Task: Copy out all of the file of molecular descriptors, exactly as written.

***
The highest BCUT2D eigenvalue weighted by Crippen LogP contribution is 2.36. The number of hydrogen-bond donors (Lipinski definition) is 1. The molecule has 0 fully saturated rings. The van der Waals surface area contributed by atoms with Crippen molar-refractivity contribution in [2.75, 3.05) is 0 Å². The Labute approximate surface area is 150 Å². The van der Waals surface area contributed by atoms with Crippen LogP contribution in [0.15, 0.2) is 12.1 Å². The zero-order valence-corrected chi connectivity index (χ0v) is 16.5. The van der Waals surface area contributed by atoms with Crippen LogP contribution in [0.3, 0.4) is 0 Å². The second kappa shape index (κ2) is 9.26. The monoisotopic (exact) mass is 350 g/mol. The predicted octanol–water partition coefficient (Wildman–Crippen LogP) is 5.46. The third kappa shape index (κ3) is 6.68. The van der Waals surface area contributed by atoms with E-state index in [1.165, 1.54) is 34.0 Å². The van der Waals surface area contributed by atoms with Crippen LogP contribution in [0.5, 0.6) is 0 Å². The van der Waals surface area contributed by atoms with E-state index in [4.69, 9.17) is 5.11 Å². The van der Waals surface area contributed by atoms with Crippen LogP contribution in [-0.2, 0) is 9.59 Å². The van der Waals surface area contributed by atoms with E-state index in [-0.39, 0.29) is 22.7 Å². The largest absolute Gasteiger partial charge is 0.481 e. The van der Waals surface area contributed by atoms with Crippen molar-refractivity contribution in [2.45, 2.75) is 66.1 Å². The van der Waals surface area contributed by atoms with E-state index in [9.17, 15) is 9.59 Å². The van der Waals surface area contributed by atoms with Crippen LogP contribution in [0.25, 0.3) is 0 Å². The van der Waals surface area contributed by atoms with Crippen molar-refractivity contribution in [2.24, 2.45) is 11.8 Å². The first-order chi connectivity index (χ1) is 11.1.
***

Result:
The highest BCUT2D eigenvalue weighted by Crippen LogP contribution is 2.36. The number of hydrogen-bond donors (Lipinski definition) is 1. The molecule has 0 fully saturated rings. The van der Waals surface area contributed by atoms with Crippen molar-refractivity contribution in [2.75, 3.05) is 0 Å². The Labute approximate surface area is 150 Å². The van der Waals surface area contributed by atoms with Crippen LogP contribution in [0.15, 0.2) is 12.1 Å². The zero-order valence-corrected chi connectivity index (χ0v) is 16.5. The van der Waals surface area contributed by atoms with Crippen LogP contribution in [0.3, 0.4) is 0 Å². The second kappa shape index (κ2) is 9.26. The monoisotopic (exact) mass is 350 g/mol. The predicted octanol–water partition coefficient (Wildman–Crippen LogP) is 5.46. The third kappa shape index (κ3) is 6.68. The van der Waals surface area contributed by atoms with E-state index in [1.165, 1.54) is 34.0 Å². The van der Waals surface area contributed by atoms with Crippen LogP contribution in [0.5, 0.6) is 0 Å². The van der Waals surface area contributed by atoms with E-state index in [4.69, 9.17) is 5.11 Å². The van der Waals surface area contributed by atoms with Crippen LogP contribution in [-0.2, 0) is 9.59 Å². The van der Waals surface area contributed by atoms with E-state index in [-0.39, 0.29) is 22.7 Å². The largest absolute Gasteiger partial charge is 0.481 e. The van der Waals surface area contributed by atoms with Crippen molar-refractivity contribution in [2.45, 2.75) is 66.1 Å². The van der Waals surface area contributed by atoms with E-state index in [9.17, 15) is 9.59 Å². The van der Waals surface area contributed by atoms with Crippen LogP contribution in [0.25, 0.3) is 0 Å². The van der Waals surface area contributed by atoms with Crippen molar-refractivity contribution in [2.24, 2.45) is 11.8 Å². The first-order chi connectivity index (χ1) is 11.1.